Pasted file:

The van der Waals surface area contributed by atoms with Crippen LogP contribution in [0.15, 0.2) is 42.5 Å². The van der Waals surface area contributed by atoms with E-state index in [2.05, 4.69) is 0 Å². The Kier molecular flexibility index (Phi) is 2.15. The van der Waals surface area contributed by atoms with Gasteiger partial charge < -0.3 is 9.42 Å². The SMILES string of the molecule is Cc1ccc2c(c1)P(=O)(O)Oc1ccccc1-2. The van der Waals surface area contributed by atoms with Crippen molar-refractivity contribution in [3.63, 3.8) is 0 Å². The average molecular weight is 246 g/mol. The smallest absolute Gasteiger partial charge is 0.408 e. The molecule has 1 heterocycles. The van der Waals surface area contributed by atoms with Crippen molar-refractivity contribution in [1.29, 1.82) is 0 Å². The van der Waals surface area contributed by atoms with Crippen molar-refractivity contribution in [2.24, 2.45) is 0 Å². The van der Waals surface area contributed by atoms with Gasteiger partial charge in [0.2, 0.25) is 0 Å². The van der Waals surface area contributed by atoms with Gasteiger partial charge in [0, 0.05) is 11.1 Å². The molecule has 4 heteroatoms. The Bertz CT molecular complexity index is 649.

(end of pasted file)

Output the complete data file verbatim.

The van der Waals surface area contributed by atoms with Crippen LogP contribution in [0.15, 0.2) is 42.5 Å². The van der Waals surface area contributed by atoms with E-state index in [2.05, 4.69) is 0 Å². The Kier molecular flexibility index (Phi) is 2.15. The van der Waals surface area contributed by atoms with Gasteiger partial charge < -0.3 is 9.42 Å². The SMILES string of the molecule is Cc1ccc2c(c1)P(=O)(O)Oc1ccccc1-2. The van der Waals surface area contributed by atoms with Crippen molar-refractivity contribution in [3.63, 3.8) is 0 Å². The average molecular weight is 246 g/mol. The smallest absolute Gasteiger partial charge is 0.408 e. The molecule has 1 heterocycles. The van der Waals surface area contributed by atoms with Crippen molar-refractivity contribution in [1.29, 1.82) is 0 Å². The van der Waals surface area contributed by atoms with Crippen molar-refractivity contribution in [2.24, 2.45) is 0 Å². The van der Waals surface area contributed by atoms with Gasteiger partial charge in [0.2, 0.25) is 0 Å². The van der Waals surface area contributed by atoms with Gasteiger partial charge in [0, 0.05) is 11.1 Å². The molecule has 4 heteroatoms. The Bertz CT molecular complexity index is 649.